Yoga, Murder, and Navigating the Current State of Teaching

By Kristine Kaoverii Weber | May 13, 2020



A few days ago a member of the Subtle Yoga Facebook group posted that she had been asked to return to work and teach classes at a senior center. She was feeling conflicted about it and was seeking advice about masks. One response was particularly vituperative:

Yes, we are in the middle of an unprecedented, chaotic, worldwide crisis, but suggesting that yoga teachers who are teaching live classes should be “banged up” and imprisoned as murderers is perhaps not the most… ahem… yogic response.


Look, I understand that things are very scary right now and people are dying.

My father is 81 and had bypass surgery last year. He’s definitely at risk. I recently canceled plans to visit. Which makes me wonder when and if I will be able to see my parents again. And that stirs up many emotions including sadness, fear, and shame (should I have even considered going to visit him?).

But right now, every situation needs careful, deliberate, individual consideration – whether it’s visiting your parents, teaching yoga, or buying groceries.

I know a few yoga teachers who are considered essential service providers (some of them are qualified both as yoga teachers and mental health or allied health providers) and are currently teaching classes (to low-risk populations), under careful guidelines, in medical settings.

They are not murderers because they are doing their jobs. Similarly, medical workers who may be unwittingly transmitting the disease in nursing homes are not murderers either.

Tensions are running high right now and understandably so.

As yoga professionals or enthusiasts we have tools to help us stay composed and deal rationally with the current situation and we need to be using them. If yoga folks are losing their heads, what hope is there for the rest of humanity?

I’ve written before about primal emotions – fear, rage, shame and grief and how they initiate behavior, long before our front brain can jump in and mediate things.

These emotions are boiling up with great intensity at the moment and we need to recognize them and respond to them with compassion and kindness. We need to take time to meditate, to practice pranayama and asanas, to work on being considerate, understanding, and thoughtful. And we need to defy the urge to shame people who are trying to do their jobs, or who don’t have the luxury of staying home. What about those who are trying to figure out how to survive? Particularly when their main source of income has been teaching in person?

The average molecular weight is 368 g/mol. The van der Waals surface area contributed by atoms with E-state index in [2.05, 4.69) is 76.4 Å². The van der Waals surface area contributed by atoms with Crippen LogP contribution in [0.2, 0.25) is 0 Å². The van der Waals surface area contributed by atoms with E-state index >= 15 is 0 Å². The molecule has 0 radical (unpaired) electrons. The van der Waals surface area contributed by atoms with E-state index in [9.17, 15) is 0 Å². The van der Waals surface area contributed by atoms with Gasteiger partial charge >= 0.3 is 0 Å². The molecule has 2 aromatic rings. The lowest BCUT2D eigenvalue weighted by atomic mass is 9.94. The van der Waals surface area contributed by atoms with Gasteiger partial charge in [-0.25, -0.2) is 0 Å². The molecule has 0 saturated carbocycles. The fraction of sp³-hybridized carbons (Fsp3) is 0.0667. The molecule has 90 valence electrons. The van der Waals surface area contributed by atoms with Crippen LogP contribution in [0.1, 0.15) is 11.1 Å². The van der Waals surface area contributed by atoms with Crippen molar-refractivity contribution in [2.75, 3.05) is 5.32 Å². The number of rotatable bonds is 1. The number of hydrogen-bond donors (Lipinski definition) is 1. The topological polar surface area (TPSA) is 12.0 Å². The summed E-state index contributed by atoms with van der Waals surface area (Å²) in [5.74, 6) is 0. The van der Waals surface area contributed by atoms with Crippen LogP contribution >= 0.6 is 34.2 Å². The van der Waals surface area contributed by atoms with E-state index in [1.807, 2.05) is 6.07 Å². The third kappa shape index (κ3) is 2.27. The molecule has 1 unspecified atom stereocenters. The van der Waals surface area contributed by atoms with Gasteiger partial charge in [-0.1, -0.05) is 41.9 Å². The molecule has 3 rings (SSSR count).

Perhaps it would help to clarify some things about health care.

The United States Institute of Medicine (now the National Academy of Sciences) has used this model to distinguish different areas of health care.

The medical powers that be have defined health care as a continuum that includes, but is not limited to, treatment. Health care also includes prevention, health promotion, and recovery. This model was originally developed to address addiction, but is now also being used to address other chronic conditions as well. The most prominent feature of this model is that health promotion (otherwise known as wellness and defined in Ayurveda and yoga as dinacarya or lifestyle interventions) should be implemented across the whole continuum. 

One thing this epidemic has highlighted is the fact that many people living in the western world are unhealthy. We have an epidemic of chronic diseases. 6 out of 10 American adults have at least one and 4 out of 10 have two or more.

Right now, we, as an entire population, are called to improve our own health in order to be as strong as possible in the face of this epidemic.

Yoga is an excellent vehicle for creating health and research suggests it may also help people increase immunity.  Which is not the same thing as saying that yoga will give you superhuman powers against COVID-19. It just means that it can help you be a healthier person, which, logically, would be a good thing to work on right now.  

The U.S. health care system was in really bad shape for decades before this virus emerged. And, politics aside, one of the reasons is that individuals, as well as the society in general, have some really bad health habits. Another reason is that we have surrendered our health to the powers that be. Taking your health back, internalizing your locus of control, is part of what we are all called to do right now. If you are a yoga professional, you have some unique and essential skills in assisting folks in that endeavor.

Right now, teaching and practicing yoga is of paramount importance – it can help to improve the health of whole populations. We have the tools of technology to share yoga safely. And together, as a yoga community, we need to find better ways to use these tools effectively, and to reach out to more folks who are at risk.

Some thoughts:

  • Let’s keep trying to find more common ground – despite our individual opinions (to which we are entitled but should never weaponize).
  • Let’s keep working on mindfulness and compassion in our interactions with each other.
  • Let’s not shame or blame anyone who is being thoughtful about how they share these practices.
  • And let’s keep doing our own work personal work in order to deepen our own sense of meaning and purpose during these difficult times.


Please check out my online course, Cultivating Calm in Times of Crisis 



Five Ways Yogic Meditation Benefits Your Brain – eBook


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